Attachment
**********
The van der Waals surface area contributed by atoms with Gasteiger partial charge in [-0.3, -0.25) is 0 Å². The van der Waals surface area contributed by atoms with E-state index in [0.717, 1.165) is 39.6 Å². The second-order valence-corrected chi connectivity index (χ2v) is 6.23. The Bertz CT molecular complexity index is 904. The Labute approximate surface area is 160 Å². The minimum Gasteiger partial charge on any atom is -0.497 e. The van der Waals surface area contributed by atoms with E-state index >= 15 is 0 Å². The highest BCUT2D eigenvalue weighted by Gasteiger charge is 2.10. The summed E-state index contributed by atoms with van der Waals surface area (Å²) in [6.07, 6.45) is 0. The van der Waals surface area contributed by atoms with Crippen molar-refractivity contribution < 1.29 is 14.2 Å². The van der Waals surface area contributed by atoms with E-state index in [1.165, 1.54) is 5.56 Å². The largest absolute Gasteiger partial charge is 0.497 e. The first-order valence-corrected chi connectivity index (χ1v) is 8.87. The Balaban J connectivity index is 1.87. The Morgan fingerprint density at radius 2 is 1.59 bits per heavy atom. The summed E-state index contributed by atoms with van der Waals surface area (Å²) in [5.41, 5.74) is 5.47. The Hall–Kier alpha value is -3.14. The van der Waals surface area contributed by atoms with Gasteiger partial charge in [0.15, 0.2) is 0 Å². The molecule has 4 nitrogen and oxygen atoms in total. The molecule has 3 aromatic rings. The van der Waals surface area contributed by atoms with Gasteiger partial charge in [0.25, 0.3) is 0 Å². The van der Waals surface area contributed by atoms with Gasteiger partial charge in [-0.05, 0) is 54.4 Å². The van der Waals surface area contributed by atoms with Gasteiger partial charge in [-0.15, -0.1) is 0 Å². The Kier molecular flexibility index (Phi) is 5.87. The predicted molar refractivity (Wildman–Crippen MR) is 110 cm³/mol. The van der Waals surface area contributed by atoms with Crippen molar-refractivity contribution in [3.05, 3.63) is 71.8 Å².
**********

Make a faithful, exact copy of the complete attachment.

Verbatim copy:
The van der Waals surface area contributed by atoms with Gasteiger partial charge in [-0.3, -0.25) is 0 Å². The van der Waals surface area contributed by atoms with E-state index in [0.717, 1.165) is 39.6 Å². The second-order valence-corrected chi connectivity index (χ2v) is 6.23. The Bertz CT molecular complexity index is 904. The Labute approximate surface area is 160 Å². The minimum Gasteiger partial charge on any atom is -0.497 e. The van der Waals surface area contributed by atoms with E-state index >= 15 is 0 Å². The highest BCUT2D eigenvalue weighted by Gasteiger charge is 2.10. The summed E-state index contributed by atoms with van der Waals surface area (Å²) in [6.07, 6.45) is 0. The van der Waals surface area contributed by atoms with Crippen molar-refractivity contribution < 1.29 is 14.2 Å². The van der Waals surface area contributed by atoms with E-state index in [1.165, 1.54) is 5.56 Å². The largest absolute Gasteiger partial charge is 0.497 e. The first-order valence-corrected chi connectivity index (χ1v) is 8.87. The Balaban J connectivity index is 1.87. The Morgan fingerprint density at radius 2 is 1.59 bits per heavy atom. The summed E-state index contributed by atoms with van der Waals surface area (Å²) in [5.41, 5.74) is 5.47. The Hall–Kier alpha value is -3.14. The van der Waals surface area contributed by atoms with Gasteiger partial charge in [0.15, 0.2) is 0 Å². The molecule has 4 nitrogen and oxygen atoms in total. The molecule has 3 aromatic rings. The van der Waals surface area contributed by atoms with Gasteiger partial charge in [0.25, 0.3) is 0 Å². The van der Waals surface area contributed by atoms with Gasteiger partial charge in [-0.05, 0) is 54.4 Å². The van der Waals surface area contributed by atoms with Gasteiger partial charge in [-0.15, -0.1) is 0 Å². The Kier molecular flexibility index (Phi) is 5.87. The predicted molar refractivity (Wildman–Crippen MR) is 110 cm³/mol. The van der Waals surface area contributed by atoms with Crippen molar-refractivity contribution in [3.05, 3.63) is 71.8 Å².